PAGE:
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Front. Neurosci., 10 November 2023
Sec. Neuroprosthetics
This article is part of the Research Topic Advances in Non-Invasive Brain Stimulation Techniques View all 19 articles

Transsynaptic entrainment of cerebellar nuclear cells by alternating currents in a frequency dependent manner

  • 1Biomedical Engineering Department, New Jersey Institute of Technology, Newark, NJ, United States
  • 2Department of Neuroscience and Physiology, Neuroscience Institute, New York University Grossman School of Medicine, New York City, NY, United States

Transcranial alternating current stimulation (tACS) is a non-invasive neuromodulation technique that is being tested clinically for treatment of a variety of neural disorders. Animal studies investigating the underlying mechanisms of tACS are scarce, and nearly absent in the cerebellum. In the present study, we applied 10–400 Hz alternating currents (AC) to the cerebellar cortex in ketamine/xylazine anesthetized rats. The spiking activity of cerebellar nuclear (CN) cells was transsynaptically entrained to the frequency of AC stimulation in an intensity and frequency-dependent manner. Interestingly, there was a tuning curve for modulation where the frequencies in the midrange (100 and 150 Hz) were more effective, although the stimulation frequency for maximum modulation differed for each CN cell with slight dependence on the stimulation amplitude. CN spikes were entrained with latencies of a few milliseconds with respect to the AC stimulation cycle. These short latencies and that the transsynaptic modulation of the CN cells can occur at such high frequencies strongly suggests that PC simple spike synchrony at millisecond time scales is the underlying mechanism for CN cell entrainment. These results show that subthreshold AC stimulation can induce such PC spike synchrony without resorting to supra-threshold pulse stimulation for precise timing. Transsynaptic entrainment of deep CN cells via cortical stimulation could help keep stimulation currents within safety limits in tACS applications, allowing development of tACS as an alternative treatment to deep cerebellar stimulation. Our results also provide a possible explanation for human trials of cerebellar stimulation where the functional impacts of tACS were frequency dependent.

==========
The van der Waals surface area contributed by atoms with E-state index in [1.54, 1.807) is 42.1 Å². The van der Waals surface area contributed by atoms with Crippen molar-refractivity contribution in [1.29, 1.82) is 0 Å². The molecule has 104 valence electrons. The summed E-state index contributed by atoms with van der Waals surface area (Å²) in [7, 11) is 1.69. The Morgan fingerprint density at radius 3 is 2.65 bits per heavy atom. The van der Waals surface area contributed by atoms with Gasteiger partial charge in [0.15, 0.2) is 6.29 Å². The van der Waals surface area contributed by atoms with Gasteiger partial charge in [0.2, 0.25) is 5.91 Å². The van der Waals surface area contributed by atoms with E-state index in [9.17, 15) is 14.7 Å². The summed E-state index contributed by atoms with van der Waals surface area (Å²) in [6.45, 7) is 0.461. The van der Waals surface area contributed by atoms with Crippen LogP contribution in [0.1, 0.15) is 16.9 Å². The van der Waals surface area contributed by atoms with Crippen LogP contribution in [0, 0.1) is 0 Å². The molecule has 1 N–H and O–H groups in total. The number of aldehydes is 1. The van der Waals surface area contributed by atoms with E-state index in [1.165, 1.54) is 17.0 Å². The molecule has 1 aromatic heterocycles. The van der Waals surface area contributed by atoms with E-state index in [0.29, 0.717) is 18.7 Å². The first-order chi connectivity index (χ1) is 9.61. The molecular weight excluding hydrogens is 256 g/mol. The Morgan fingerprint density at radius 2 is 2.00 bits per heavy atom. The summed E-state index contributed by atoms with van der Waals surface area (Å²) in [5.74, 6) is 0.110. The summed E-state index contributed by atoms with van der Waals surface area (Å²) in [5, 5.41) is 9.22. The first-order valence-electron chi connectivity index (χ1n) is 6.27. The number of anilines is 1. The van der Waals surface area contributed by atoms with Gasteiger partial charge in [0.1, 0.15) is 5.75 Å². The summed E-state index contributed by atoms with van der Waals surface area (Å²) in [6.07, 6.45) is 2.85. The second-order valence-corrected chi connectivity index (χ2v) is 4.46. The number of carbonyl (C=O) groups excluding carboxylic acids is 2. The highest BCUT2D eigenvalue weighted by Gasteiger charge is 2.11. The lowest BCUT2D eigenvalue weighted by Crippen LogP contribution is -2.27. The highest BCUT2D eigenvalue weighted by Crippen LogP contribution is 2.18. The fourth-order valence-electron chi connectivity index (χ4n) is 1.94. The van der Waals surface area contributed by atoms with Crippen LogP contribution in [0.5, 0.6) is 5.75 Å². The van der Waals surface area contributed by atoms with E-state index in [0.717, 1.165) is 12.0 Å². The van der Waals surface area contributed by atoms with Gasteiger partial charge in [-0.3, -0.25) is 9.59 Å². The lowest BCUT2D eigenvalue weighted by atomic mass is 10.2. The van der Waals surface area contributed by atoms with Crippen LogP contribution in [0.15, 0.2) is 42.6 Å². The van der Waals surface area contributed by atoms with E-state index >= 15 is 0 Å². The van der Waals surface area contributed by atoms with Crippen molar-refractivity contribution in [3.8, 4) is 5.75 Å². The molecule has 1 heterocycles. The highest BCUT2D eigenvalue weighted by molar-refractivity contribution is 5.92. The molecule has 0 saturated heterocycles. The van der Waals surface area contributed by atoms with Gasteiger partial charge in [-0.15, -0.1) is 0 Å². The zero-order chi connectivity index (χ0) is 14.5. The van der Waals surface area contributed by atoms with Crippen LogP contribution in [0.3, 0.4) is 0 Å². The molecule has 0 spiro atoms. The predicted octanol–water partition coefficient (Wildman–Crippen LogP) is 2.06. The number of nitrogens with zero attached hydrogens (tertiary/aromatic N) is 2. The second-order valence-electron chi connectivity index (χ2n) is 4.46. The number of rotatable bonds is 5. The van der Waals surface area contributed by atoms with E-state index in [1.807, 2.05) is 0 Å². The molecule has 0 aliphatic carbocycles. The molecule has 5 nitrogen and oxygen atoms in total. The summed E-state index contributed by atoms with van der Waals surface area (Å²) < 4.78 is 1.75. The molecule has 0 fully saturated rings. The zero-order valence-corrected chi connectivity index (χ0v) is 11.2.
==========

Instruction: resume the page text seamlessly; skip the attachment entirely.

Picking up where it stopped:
1. Introduction